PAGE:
On March 21, 2009, the New Jersey-based League of American Patriots (LOAP), a white supremacist group, attempted to host an organizational meeting at a Clifton, New Jersey public library, in part to commemorate the its one-year anniversary. Shortly after the approximately 15 attendees arrived, about five anti-racist protestors disrupted the meeting by entering the room with a rolling camera. A reported "brawl" then ensued, and police were called to the scene. The LOAP members then left the library but convened at another location.
A few days later, LOAP's leader Alex Carmichael, using the name "Slim Pickens," posted information about the meeting and disruption to Stormfront, the most popular white supremacist Internet forum. LOAP has made use of Stormfront in the past to publicize its events and spread information about the group, including the March meeting, on the forum. Carmichael wrote that in spite of the interruption at the library, LOAP continued the meeting at a "private establishment."
In his Stormfront post, Carmichael also alluded to "upcoming projects" that LOAP has planned, and stated that the group "has settled on a highly secure venue" for its bi-monthly meetings in the metro New York area.
In January 2009, LOAP placed racist fliers in a New Jersey neighborhood, urging readers to "Stop Minority [Non-White] Crime Now!" The fliers, which sought to demonize the black and Latino communities, claimed, "The single best indicator to the level of crime is the percentage of non-Whites in the population." Manipulating statistics released by the United States government, LOAP was attempting to legitimize its racist views.
LOAP gained national attention during the 2008 presidential election by placing racist, anti-Obama fliers in a New Jersey neighborhood in September and in a Pennsylvania neighborhood in November. The fliers, left in the driveways of several residents, villified Barack Obama, segments of the black community, and undocumented immigrants from Latin America.
One flier questioned, "Do You Want a Black President" and stated "Black Ruled Nations most unstable and violent in the world." It also questioned, "Why should we seal our fate by allowing a black ruler to destroy us." Another flier depicted undocumented immigrants as criminals and a drain on American social services. It cited research completed by the National Policy Institute, a self-styled, racist think tank, and the Center for Immigration Studies, an anti-immigrant think tank.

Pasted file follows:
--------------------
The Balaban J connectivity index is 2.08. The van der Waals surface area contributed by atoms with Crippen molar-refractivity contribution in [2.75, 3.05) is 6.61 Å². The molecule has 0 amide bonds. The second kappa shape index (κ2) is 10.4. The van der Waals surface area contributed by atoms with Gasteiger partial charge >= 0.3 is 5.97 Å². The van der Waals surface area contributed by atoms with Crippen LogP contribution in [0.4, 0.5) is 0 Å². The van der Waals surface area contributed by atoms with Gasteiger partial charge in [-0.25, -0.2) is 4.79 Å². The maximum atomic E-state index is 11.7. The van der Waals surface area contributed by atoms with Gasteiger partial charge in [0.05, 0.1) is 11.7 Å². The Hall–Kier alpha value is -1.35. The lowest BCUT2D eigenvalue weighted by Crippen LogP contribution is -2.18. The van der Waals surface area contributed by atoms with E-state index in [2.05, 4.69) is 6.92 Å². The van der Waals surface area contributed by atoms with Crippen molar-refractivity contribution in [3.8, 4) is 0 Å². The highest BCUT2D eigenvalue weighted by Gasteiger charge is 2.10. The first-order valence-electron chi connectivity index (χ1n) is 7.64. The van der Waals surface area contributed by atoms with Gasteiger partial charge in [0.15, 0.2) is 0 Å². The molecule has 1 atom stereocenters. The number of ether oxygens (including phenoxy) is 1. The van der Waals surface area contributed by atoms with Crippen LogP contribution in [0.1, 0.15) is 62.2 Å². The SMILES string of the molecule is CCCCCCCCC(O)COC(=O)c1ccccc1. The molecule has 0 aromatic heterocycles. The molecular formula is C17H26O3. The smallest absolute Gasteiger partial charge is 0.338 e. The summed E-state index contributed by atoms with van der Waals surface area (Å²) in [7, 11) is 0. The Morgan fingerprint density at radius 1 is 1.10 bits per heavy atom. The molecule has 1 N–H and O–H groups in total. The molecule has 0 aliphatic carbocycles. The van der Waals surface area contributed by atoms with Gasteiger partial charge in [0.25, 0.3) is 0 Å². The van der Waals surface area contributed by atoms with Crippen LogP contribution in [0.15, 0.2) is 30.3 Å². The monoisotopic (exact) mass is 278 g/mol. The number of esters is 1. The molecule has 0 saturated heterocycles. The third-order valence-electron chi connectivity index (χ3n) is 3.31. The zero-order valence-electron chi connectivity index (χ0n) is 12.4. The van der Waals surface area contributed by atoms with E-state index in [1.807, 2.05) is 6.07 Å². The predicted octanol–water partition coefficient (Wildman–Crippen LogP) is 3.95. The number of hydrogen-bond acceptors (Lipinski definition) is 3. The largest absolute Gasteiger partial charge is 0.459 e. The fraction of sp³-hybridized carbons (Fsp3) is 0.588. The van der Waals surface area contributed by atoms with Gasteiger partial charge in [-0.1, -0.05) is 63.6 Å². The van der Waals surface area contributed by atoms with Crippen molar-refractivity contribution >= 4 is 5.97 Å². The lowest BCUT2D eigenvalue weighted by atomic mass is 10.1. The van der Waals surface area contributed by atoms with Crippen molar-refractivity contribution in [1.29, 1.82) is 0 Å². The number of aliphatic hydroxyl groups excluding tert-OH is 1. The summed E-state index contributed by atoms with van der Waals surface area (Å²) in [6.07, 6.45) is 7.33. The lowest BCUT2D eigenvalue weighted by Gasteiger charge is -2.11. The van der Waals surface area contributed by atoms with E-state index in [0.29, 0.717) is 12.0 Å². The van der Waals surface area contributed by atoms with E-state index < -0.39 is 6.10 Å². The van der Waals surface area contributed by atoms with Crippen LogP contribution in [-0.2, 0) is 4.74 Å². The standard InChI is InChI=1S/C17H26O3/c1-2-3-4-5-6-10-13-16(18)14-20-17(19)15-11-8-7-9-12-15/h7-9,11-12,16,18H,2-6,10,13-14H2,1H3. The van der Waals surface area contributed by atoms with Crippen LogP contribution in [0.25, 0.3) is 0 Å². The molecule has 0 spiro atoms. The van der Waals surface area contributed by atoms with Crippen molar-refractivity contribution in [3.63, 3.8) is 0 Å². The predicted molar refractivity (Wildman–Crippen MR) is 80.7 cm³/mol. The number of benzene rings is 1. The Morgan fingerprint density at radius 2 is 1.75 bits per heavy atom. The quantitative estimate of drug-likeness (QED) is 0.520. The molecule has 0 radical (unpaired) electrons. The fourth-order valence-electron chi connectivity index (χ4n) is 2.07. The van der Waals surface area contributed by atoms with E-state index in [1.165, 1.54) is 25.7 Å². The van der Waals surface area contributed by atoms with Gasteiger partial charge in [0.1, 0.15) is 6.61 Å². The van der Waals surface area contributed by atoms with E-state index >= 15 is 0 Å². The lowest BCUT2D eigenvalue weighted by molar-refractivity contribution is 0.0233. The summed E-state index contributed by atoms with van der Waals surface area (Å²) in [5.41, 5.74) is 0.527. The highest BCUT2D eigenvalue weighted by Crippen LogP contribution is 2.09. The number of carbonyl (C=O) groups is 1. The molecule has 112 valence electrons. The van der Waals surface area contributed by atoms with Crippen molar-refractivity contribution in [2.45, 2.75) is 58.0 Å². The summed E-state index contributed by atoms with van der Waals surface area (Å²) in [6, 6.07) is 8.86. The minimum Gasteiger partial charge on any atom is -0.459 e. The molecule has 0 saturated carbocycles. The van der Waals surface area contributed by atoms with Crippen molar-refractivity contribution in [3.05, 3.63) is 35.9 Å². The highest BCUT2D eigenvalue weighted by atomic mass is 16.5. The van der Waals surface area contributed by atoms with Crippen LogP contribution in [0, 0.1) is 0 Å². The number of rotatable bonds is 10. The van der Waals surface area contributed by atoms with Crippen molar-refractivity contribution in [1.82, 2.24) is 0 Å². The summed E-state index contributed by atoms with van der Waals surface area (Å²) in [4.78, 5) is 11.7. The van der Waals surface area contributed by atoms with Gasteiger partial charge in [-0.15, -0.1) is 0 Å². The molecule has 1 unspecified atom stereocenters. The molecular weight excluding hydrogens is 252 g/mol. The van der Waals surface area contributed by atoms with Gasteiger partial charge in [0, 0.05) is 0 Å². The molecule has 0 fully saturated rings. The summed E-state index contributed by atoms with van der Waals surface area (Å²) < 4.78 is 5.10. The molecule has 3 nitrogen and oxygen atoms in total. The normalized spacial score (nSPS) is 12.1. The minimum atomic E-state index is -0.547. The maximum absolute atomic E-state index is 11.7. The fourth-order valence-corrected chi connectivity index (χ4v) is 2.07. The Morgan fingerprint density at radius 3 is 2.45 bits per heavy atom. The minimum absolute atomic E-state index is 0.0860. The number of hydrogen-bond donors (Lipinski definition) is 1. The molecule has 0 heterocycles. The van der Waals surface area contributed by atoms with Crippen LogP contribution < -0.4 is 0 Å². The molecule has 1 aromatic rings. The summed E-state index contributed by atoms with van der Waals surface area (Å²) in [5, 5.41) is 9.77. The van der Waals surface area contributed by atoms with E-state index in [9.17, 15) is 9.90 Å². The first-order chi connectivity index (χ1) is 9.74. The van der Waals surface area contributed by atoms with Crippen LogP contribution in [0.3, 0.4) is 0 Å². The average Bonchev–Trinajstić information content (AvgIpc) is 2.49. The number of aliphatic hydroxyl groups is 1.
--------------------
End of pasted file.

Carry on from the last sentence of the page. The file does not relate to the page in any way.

In addition to leaving their materials at private homes, LOAP members have held organizational meetings and a barbecue, and distributed literature at anti-immigrant and community events in New Jersey and Pennsylvania.
LOAP, founded in March 2008, espouses a white supremacist ideology and encourages white people to organize in an effort to impact the United States and Western civilization. The group bans homosexuals and individuals who are not "of complete European Christian ancestry" from membership, and it opposes race "mixing" in society.
Alex Carmichael, an active attorney based in Garfield, New Jersey, is behind the League of American Patriots. Most recently, Carmichael sued Virginia-based neo-Nazi leader Bill White for allegedly linking Carmichael to neo-Nazi leader Kevin Alfred Strom, former leader of the now-defunct National Vanguard, who recently served time for owning child pornography.
The LOAP Web site links to anti-Semitic and racist groups and Web sites. It provides links to the Web sites of the racist National Policy Institute (which LOAP cites in one of its leaflets) and the virulently anti-Semitic American Free Press newspaper. The LOAP Web site also links to the white supremacist publication American Renaissance and discusses conferences convened by American Renaissance as an "important means of educating and bringing new people to our cause." LOAP also promotes Stormfront, the most popular white supremacist Internet forum, as "an invaluable tool for our community," and the group posted information about one of its events to the forum.
The LOAP also promotes an anti-immigrant ideology. It provides links to anti-immigrant Web sites including VDare, which also features racist and anti-Semitic writings; the Federation for American Immigration Reform, the largest anti-immigrant group in the United States; and the Minuteman Project, a border vigilante group.
"The League is dedicated to… organizing our people into a force capable of shaping the destiny of America and the West generally."
-- Statement from LOAP